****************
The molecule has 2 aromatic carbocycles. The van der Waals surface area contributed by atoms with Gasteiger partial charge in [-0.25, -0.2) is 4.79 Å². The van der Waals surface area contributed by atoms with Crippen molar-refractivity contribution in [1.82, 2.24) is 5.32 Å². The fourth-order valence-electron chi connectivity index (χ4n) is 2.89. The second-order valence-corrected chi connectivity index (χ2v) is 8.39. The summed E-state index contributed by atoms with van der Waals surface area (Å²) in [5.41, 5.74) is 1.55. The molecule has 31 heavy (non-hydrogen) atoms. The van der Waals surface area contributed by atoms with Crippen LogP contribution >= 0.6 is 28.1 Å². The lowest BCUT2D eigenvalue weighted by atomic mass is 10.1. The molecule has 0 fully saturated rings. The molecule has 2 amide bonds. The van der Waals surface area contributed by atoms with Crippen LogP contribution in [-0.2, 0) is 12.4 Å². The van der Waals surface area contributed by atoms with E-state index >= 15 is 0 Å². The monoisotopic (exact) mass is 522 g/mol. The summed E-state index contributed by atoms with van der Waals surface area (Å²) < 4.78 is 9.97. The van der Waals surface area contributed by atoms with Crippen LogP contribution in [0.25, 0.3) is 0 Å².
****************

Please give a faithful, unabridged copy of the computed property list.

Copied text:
The molecule has 2 aromatic carbocycles. The van der Waals surface area contributed by atoms with Gasteiger partial charge in [-0.25, -0.2) is 4.79 Å². The van der Waals surface area contributed by atoms with Crippen molar-refractivity contribution in [1.82, 2.24) is 5.32 Å². The fourth-order valence-electron chi connectivity index (χ4n) is 2.89. The second-order valence-corrected chi connectivity index (χ2v) is 8.39. The summed E-state index contributed by atoms with van der Waals surface area (Å²) in [5.41, 5.74) is 1.55. The molecule has 31 heavy (non-hydrogen) atoms. The van der Waals surface area contributed by atoms with Crippen LogP contribution >= 0.6 is 28.1 Å². The lowest BCUT2D eigenvalue weighted by atomic mass is 10.1. The molecule has 0 fully saturated rings. The molecule has 2 amide bonds. The van der Waals surface area contributed by atoms with Crippen LogP contribution in [-0.2, 0) is 12.4 Å². The van der Waals surface area contributed by atoms with E-state index >= 15 is 0 Å². The monoisotopic (exact) mass is 522 g/mol. The summed E-state index contributed by atoms with van der Waals surface area (Å²) < 4.78 is 9.97. The van der Waals surface area contributed by atoms with Crippen LogP contribution in [0.25, 0.3) is 0 Å².